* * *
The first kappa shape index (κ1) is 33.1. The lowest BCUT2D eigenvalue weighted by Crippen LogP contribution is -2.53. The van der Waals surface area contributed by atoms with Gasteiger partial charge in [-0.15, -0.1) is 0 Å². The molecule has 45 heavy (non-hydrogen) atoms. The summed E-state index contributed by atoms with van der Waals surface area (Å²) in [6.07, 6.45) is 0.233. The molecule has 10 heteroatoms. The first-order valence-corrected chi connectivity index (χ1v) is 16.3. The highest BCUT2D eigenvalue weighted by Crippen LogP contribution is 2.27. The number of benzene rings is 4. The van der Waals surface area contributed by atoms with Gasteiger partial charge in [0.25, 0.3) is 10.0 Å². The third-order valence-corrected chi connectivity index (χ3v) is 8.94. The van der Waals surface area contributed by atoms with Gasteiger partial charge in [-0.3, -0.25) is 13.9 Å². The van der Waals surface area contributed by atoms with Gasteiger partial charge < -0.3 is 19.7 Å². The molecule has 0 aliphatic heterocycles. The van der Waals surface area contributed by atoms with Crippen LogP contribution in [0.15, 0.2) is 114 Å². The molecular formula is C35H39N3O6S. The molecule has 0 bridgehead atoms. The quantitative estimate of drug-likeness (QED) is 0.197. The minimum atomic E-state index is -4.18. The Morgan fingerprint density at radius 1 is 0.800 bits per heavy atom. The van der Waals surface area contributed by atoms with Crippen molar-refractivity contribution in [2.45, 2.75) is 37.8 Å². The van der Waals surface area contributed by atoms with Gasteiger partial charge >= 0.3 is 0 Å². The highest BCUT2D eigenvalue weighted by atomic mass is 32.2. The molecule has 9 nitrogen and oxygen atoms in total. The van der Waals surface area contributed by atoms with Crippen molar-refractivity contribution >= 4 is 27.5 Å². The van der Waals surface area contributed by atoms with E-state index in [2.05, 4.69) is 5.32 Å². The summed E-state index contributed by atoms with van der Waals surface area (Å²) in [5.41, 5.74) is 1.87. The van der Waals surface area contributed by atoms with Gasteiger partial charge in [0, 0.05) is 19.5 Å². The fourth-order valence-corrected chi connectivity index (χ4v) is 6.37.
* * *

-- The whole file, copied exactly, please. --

The first kappa shape index (κ1) is 33.1. The lowest BCUT2D eigenvalue weighted by Crippen LogP contribution is -2.53. The van der Waals surface area contributed by atoms with Gasteiger partial charge in [-0.15, -0.1) is 0 Å². The molecule has 45 heavy (non-hydrogen) atoms. The summed E-state index contributed by atoms with van der Waals surface area (Å²) in [6.07, 6.45) is 0.233. The molecule has 10 heteroatoms. The first-order valence-corrected chi connectivity index (χ1v) is 16.3. The highest BCUT2D eigenvalue weighted by Crippen LogP contribution is 2.27. The number of benzene rings is 4. The van der Waals surface area contributed by atoms with Gasteiger partial charge in [0.25, 0.3) is 10.0 Å². The third-order valence-corrected chi connectivity index (χ3v) is 8.94. The van der Waals surface area contributed by atoms with Gasteiger partial charge in [-0.3, -0.25) is 13.9 Å². The van der Waals surface area contributed by atoms with Gasteiger partial charge < -0.3 is 19.7 Å². The molecule has 0 aliphatic heterocycles. The van der Waals surface area contributed by atoms with Crippen LogP contribution in [0.15, 0.2) is 114 Å². The molecular formula is C35H39N3O6S. The molecule has 0 bridgehead atoms. The quantitative estimate of drug-likeness (QED) is 0.197. The minimum atomic E-state index is -4.18. The Morgan fingerprint density at radius 1 is 0.800 bits per heavy atom. The van der Waals surface area contributed by atoms with Crippen molar-refractivity contribution in [2.45, 2.75) is 37.8 Å². The van der Waals surface area contributed by atoms with Gasteiger partial charge >= 0.3 is 0 Å². The highest BCUT2D eigenvalue weighted by atomic mass is 32.2. The molecule has 9 nitrogen and oxygen atoms in total. The van der Waals surface area contributed by atoms with Crippen molar-refractivity contribution >= 4 is 27.5 Å². The van der Waals surface area contributed by atoms with E-state index in [2.05, 4.69) is 5.32 Å². The summed E-state index contributed by atoms with van der Waals surface area (Å²) in [5.41, 5.74) is 1.87. The van der Waals surface area contributed by atoms with Gasteiger partial charge in [0, 0.05) is 19.5 Å². The fourth-order valence-corrected chi connectivity index (χ4v) is 6.37.